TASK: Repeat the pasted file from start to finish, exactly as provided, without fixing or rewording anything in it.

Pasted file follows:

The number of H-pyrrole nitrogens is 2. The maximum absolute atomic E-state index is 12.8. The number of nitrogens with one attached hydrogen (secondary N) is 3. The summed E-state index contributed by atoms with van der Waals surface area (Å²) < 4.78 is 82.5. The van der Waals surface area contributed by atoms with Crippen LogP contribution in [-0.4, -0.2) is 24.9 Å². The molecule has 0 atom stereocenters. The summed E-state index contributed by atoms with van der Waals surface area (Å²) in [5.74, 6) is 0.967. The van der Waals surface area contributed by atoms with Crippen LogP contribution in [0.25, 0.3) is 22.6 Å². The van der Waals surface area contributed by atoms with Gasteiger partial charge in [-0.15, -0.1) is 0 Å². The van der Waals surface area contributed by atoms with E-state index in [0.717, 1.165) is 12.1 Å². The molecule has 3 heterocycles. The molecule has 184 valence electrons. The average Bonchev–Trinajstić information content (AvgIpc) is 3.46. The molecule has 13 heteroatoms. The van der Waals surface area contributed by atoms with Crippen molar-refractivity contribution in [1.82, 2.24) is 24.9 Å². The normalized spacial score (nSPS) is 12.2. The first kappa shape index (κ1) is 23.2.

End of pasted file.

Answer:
The number of H-pyrrole nitrogens is 2. The maximum absolute atomic E-state index is 12.8. The number of nitrogens with one attached hydrogen (secondary N) is 3. The summed E-state index contributed by atoms with van der Waals surface area (Å²) < 4.78 is 82.5. The van der Waals surface area contributed by atoms with Crippen LogP contribution in [-0.4, -0.2) is 24.9 Å². The molecule has 0 atom stereocenters. The summed E-state index contributed by atoms with van der Waals surface area (Å²) in [5.74, 6) is 0.967. The van der Waals surface area contributed by atoms with Crippen LogP contribution in [0.25, 0.3) is 22.6 Å². The van der Waals surface area contributed by atoms with Gasteiger partial charge in [-0.15, -0.1) is 0 Å². The van der Waals surface area contributed by atoms with E-state index in [0.717, 1.165) is 12.1 Å². The molecule has 3 heterocycles. The molecule has 184 valence electrons. The average Bonchev–Trinajstić information content (AvgIpc) is 3.46. The molecule has 13 heteroatoms. The van der Waals surface area contributed by atoms with Crippen molar-refractivity contribution in [1.82, 2.24) is 24.9 Å². The normalized spacial score (nSPS) is 12.2. The first kappa shape index (κ1) is 23.2.